Australians back Timor-Leste in maritime dispute

Australians favour international law to determine Timor maritime boundary between Timor-Leste and Australia, even if that delivers Timor-Leste a substantial share of the oil and gas in the Timor Sea.

The poll of 10,271 residents across Australia showed 56.5% support for establishing a maritime boundary in accordance with current international law, with only 17% opposed to the change.

A maritime boundary in accordance to international law would mean the formal end of the disputed Treaty on Certain Maritime Arrangements in the Timor Sea.

The Treaty has been marred in controversy since the revelations that Australia bugged East Timor’s diplomatic mission during negotiations. In late September 2016,  a court of arbitration at The Hague ruled that an international tribunal has standing to hear East Timor’s complain, paving the way for a renegotiation of the maritime boundary.

“Fairness is a nationally defining trait for Australians. This polling suggests that most people want Timor-Leste to have a fair go with regards to resources in the Timor Sea,” Executive Director of The Australia Institute, Ben Oquist said.

“This shows there is public support for negotiations to mark the maritime boundaries between our two countries, as currently there are none.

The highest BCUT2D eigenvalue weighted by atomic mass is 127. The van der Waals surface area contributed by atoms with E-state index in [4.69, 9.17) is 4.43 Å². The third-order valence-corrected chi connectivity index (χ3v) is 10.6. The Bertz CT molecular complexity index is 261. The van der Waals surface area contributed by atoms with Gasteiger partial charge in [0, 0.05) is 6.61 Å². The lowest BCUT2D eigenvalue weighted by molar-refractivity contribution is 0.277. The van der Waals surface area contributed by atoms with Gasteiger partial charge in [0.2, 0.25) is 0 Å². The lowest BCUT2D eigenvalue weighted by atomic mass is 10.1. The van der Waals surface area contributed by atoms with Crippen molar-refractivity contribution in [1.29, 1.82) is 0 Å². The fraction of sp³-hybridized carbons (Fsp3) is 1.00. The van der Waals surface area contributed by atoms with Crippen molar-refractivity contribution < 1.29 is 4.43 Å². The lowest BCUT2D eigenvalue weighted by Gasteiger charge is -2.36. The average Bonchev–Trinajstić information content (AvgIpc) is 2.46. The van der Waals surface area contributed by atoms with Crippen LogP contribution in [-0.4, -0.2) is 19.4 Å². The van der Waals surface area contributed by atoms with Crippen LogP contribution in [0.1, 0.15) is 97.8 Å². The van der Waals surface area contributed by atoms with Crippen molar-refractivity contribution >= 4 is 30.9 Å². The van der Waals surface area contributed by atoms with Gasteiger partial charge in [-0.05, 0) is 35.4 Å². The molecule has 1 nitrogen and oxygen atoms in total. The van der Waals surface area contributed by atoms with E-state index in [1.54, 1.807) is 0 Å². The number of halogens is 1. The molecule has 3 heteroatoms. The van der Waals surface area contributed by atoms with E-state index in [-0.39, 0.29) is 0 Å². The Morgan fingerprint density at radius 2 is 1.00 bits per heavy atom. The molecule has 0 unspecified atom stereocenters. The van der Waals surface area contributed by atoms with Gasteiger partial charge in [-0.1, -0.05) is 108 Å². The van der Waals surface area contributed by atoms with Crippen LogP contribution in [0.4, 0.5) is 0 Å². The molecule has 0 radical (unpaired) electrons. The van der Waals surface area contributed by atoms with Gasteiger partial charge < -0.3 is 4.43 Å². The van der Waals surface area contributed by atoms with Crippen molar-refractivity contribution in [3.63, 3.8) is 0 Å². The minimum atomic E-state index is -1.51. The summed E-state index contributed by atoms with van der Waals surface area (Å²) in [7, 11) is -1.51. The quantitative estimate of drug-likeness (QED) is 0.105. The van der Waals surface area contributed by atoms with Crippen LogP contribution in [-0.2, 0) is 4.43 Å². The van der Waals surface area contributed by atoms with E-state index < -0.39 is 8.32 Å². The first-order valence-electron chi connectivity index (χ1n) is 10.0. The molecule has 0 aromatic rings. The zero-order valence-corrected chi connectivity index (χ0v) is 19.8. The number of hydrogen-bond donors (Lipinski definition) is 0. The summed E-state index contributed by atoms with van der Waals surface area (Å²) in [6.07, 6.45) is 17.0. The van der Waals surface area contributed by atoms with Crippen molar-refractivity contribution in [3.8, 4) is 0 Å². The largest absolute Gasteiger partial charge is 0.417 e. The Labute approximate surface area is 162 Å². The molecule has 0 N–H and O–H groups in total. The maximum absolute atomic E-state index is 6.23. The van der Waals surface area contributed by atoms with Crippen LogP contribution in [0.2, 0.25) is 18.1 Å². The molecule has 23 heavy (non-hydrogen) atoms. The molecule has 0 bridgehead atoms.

“It would be terrible if Australia’s behaviour in this affair has the potential to undo the good will and strong friendship forged through our support of East Timorese independence.

“The Government should heed the public mood on this issue and enter future negotiations with a new spirit of amity and respect for international law,” Oquist said. 

POLLING RESULTS

ReachTEL conducted a survey of 10,271 residents across Australia on the evening of 30th August 2016.

Question:  Now thinking about Australia’s international relationships. There is currently no permanent maritime boundary between Australia and East Timor. Drawing a boundary in accordance with current international law is likely to deliver East Timor a substantial share of the oil and gas located in the Timor Sea. 

Should Australia try to establish a permanent maritime boundary in accordance with current international law?

 

Total

Female

Male

18 – 34

35 – 50

51 – 65

65+

Yes

56.5%

54.2%

58.8%

46.8%

57.8%

61.4%

64.3%

No

17.0%

13.2%

20.9%

20.1%

17.5%

15.7%

12.2%

Don’t know

26.6%

32.6%

20.3%

33.1%

24.7%

23.0%

23.5%

 

 

Total

L/NP

Labor

Greens

Oth/Ind

Und

Yes

56.5%

54.6%

61.5%

63.8%

49.0%

48.7%

No

17.0%

20.5%

13.0%

10.3%

21.3%

13.7%

Don’t know

26.6%

24.9%

25.5%

25.9%

29.8%

37.5%

 

Total

NSW

VIC

QLD

WA

SA

TAS

NT

ACT

Yes

56.5%

55.5%

55.7%

58.9%

55.4%

55.8%

60.8%

45.4%

65.5%

No

17.0%

19.5%

15.8%

14.7%

17.5%

15.9%

16.0%

17.5%

14.6%

Don’t know

26.6%

25.0%

28.4%

26.4%

27.1%

28.4%

23.2%

37.1%

19.9%

 

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